Having triggered Article 50, The UK enters a new political landscape as it negotiates its withdrawal from the European Union. Setting a two-year target for EU exit, Brexit has been labelled the most important UK political mandate of modern times.
Fraught with risks and intriguing political contexts, SBC’s ‘Bookies Corner’ asks industry stakeholders how political betting markets will be impacted as Brexit becomes a reality.
SBC: Britain has to renegotiate its European relationship on trade, immigration, finance, laws, security. What makes bookmakers so sure that the UK will leave the EU by 2019?
Graham Sharpe (William Hill Politics): All the talk has been of a two-year process, and that remains the government’s target. Given that Article 50 was triggered relatively early in the year, 2019 is the obvious favourite, and where most of the money has gone.
However, as this is a unique situation no one can be absolutely sure whether it will take place speedily in order to get it ‘out of the way’ as it were, or whether the difficulties involved in getting agreements from the 20plus remaining members of the EU will slow progress down. So, it isn’t so much that we are ‘sure’ but that the ‘smart money’ is backing the 2019 option.
SBC: Has Brexit changed all political dynamics…is ‘Remain vs. Leave’ the new ‘Left vs Right’ of UK politics. If so, how does this impact market odds and research?
Matthew Shaddick (Ladbrokes, Head of Politics): It’s certainly an important factor, but maybe not as dominating as some commentators claim.
For example, lets Take the Stoke-On-Central by-election. A very heavily pro-Leave seat, but UKIP did relatively poorly in there. Similarly, the Lib Dems have managed to do very well in some recent council by-elections in places which voted Leave.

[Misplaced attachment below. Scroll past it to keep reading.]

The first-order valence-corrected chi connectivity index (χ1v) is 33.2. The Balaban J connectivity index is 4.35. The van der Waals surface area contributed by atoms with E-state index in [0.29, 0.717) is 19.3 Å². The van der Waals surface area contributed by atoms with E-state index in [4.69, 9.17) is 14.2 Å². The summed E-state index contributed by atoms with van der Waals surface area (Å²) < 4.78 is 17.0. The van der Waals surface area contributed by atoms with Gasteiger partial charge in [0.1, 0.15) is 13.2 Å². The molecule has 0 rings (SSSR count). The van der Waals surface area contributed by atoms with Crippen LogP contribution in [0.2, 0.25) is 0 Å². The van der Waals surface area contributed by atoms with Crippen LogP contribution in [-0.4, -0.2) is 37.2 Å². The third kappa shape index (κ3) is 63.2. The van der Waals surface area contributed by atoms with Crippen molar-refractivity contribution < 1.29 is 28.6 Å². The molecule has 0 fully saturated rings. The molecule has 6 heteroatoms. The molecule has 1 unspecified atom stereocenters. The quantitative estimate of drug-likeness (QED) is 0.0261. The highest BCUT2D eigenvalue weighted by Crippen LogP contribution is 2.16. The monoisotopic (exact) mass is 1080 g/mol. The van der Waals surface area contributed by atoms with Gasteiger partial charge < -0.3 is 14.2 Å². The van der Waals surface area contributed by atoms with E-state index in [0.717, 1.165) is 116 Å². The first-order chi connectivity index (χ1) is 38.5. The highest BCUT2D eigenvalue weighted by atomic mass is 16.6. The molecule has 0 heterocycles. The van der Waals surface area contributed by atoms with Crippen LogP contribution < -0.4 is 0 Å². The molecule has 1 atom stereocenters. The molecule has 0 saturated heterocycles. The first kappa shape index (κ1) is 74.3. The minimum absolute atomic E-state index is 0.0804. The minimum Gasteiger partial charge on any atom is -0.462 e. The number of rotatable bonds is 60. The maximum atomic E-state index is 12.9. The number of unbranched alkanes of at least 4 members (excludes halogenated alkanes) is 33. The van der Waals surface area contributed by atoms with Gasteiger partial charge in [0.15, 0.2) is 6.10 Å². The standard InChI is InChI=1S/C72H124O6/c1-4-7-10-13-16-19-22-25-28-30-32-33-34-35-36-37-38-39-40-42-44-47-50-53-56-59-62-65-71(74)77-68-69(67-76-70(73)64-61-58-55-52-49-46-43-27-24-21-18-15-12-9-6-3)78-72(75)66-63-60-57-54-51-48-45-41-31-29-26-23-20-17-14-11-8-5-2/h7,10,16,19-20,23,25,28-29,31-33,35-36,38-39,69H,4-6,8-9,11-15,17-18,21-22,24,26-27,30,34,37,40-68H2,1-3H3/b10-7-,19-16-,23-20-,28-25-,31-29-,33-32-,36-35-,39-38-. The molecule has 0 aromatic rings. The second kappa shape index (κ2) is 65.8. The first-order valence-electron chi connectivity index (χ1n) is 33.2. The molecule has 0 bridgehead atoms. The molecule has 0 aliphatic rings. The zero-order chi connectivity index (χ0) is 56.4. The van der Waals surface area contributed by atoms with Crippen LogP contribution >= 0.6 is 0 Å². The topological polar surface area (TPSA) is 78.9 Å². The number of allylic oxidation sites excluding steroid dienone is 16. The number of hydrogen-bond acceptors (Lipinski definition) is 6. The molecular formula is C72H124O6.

Certainly, the Lib Dems can maybe expect to do better in the metropolitan areas that went for Remain. Labour are definitely in a tricky spot over the issue, but I’d say their problems are still more to do with the leadership in general.
SBC: If PM Theresa May does not progress with Brexit negotiations in 2017, does May need to call for an early UK General Election?
Mirio Mella (Pinnacle, Head of Customer Engagement): Well, as with everything Brexit related ‘progress’ is very much a matter of opinion.
Certainly, if by the end of the year there isn’t clarity on the big issues such as the status of EU Nationals and a rough idea of the cost of the divorce, then the PM will face pressure to call an early election. That is notwithstanding all the unknown unknowns like the recent ructions over the Rock.
Of course, the electorate chooses a party, not a PM, but an election would essentially seek a vote of confidence in a manifesto which would largely be aBrexit negotiation plan.
An early General Election would also give punters another chance to see whether betting odds can accurately reflect the underlying probability of political markets after the damage done by the Brexit and Trump shocks.
SBC: Who have been the political winners of Brexit (if any)…and how will they fair if an Election is called?
Paddy Power (Paddy Power Politics): The big winner of Brexit other than our punters, was Theresa May! Not only was she catapulted from MP to PM by the referendum result, but she’s also found herself at the centre of a generation-defining process.
And it doesn’t look like she’s going anywhere – a Conservative Majority at the next election is heavily odds-on (8/13). However…I don’t know which is more cause for celebration – her huge career advancement, or having her legs feature on the front of the Daily Mail.
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